So, my problems were solved, right?
Sure, I still had my Army service to get through (I was in ROTC at Florida), but God handled that pretty neatly too. Get this: on my very first day at Fort Bliss in El Paso, I went out to the golf course to play some golf, and a gentleman who just happened to be on the board of governors for the Fort Bliss golf course was on the first tee and asked me to join him. His name was Colonel Floyd.
After a couple holes I mentioned to Colonel Floyd that I had been an assistant pro at the University of Florida golf course during my master’s degree, and he informed me that the Fort Bliss military base was one of just a handful of nonappropriated golf facilities managed by an officer. This course, in other words, was run like a country club. He further informed me that the lieutenant in charge of the golf facility just received orders for Vietnam. Colonel Floyd asked if I would work as that man’s assistant for a few weeks and then take over for him after he was shipped out.
So, for my next eighteen months in the Army, instead of wearing a uniform, I wore slacks and a golf shirt and reported for duty every day at the golf course! On top of that, I met my wife, Debbie, while I was stationed in El Paso. And as if all that weren’t enough, before the end of my stint, I’d met a retired colonel who wanted to sponsor me on the PGA Tour.
I was beginning to see how Dave Regan’s foresight was playing out. I could really see God’s hand orchestrating things that were beyond all odds.
That fall, I went to the PGA Tour regional qualifying school in Quincy, Illinois, and then to the national qualifying tournament in North Palm Beach, but I missed the cut by about seven spots. The next year, in Napa, California, I missed by three.
But I decided to try one more time.
After a year of playing mini-tours in Florida with guys like Mark Hayes, Joe Inman, and Gil Morgan—sometimes three 36-hole tournaments in a week!—I finished fifth at the national qualifying tournament. I was a card-carrying PGA Tour professional!
Debbie and I had, in the meantime, been through staff training with Campus Crusade. I was all set to pursue my destiny: I would be playing the PGA Tour, and I was mentally equipped and eager to be an ambassador for Jesus Christ.
What else could I possibly want?
Well, while God certainly did open up a lot of doors for me on the Tour, looking back, I now realize that I had, in many ways, only exchanged one set of personal strivings for another. Reaching people for Jesus is a wonderful goal, certainly, but inside me, not that much had changed in any fundamental way: I was still grimly determined to try harder, go longer, and overcome all obstacles in my path. In other words, my life was all about what I needed to do, instead of what Christ had already done.
Now, don’t mistake me. God can use even a type-A overachiever like me to accomplish his will. Nor is there any question in my mind that I was saved. If receiving God’s gift of grace is dependent upon our perfectly understanding and living out its implications, none of us has any hope whatsoever. But remember what Jesus said? “Come to me, all you who are weary and burdened, and I will give you rest … My yoke is easy and my burden is light” (Matt. 11:28-30). He also said, “I have come that they may have life, and have it to the full” (John 10:10 NIV). I hadn’t found that rest or light burden or full life Jesus talked about yet.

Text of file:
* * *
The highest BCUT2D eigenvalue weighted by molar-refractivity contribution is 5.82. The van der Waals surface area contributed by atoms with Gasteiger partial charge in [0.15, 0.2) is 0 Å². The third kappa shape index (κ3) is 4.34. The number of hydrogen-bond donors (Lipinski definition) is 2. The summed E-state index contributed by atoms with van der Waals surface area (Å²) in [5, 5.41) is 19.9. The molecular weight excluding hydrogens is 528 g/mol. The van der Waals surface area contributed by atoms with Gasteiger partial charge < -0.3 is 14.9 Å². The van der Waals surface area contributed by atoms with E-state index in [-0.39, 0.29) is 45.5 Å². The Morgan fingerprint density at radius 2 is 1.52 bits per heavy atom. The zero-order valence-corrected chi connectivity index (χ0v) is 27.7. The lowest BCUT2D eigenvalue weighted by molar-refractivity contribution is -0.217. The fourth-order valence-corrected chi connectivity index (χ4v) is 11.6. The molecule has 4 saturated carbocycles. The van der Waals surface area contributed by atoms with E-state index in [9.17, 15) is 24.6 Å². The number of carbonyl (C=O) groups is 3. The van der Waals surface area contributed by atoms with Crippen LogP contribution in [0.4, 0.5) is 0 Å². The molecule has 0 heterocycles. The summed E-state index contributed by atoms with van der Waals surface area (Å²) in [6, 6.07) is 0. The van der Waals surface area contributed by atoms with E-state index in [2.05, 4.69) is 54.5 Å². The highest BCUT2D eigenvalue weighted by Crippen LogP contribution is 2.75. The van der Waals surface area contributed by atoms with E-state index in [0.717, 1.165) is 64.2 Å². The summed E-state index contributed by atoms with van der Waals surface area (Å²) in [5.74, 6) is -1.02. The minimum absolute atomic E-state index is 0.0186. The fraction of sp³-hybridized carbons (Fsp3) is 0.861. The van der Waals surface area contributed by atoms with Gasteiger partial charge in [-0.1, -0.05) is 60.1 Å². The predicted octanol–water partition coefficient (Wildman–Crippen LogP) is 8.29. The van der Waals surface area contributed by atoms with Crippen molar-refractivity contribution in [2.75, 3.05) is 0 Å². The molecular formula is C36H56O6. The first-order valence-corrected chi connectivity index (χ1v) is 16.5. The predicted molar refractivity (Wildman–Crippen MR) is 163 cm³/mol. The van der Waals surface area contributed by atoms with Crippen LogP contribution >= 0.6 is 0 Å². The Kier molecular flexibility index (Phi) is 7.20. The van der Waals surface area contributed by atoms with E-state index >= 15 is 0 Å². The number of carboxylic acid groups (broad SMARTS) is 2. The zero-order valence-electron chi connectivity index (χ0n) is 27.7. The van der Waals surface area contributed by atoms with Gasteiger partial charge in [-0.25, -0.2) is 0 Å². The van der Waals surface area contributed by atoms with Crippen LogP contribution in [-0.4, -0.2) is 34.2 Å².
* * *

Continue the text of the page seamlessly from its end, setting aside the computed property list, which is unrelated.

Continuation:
In fact, I was so busy doing things for Jesus that I hardly had any time left over to just be with Him. And for a long time, I didn’t know any better. I thought that was the way it was supposed to be. The truly good news indeed is, “Jesus paid it all,” but the way I was living, my version would have run something like, “and now you get to pay Him back.”
The worst part of all this, as I now realize, is that I had taken the image of my father—impossible to please, always seeing the wrong in me, no way I could measure up—and had somehow hung a “God” sign on him. I was getting my significance from all the things I was doing for Christ—proving my worth—instead of getting my significance from His relationship with me.
In golf, one of the greatest killers I see is when people try to play the golf swing rather than play golf. They’re so wrapped up in doing their golf swing and trying to put all the pieces together that they forget about trusting their swing and enjoying the round. It’s the same basic trap as “doing” religion: people striving so hard to be Christians that they forget that it’s not about what we do for God but about his desire for us to simply walk with him and play the game of life with freedom.
The fact is, placing anything at the center of your life other than your relationship with Christ is the same thing as serving a false god. And that’s exactly what I was doing.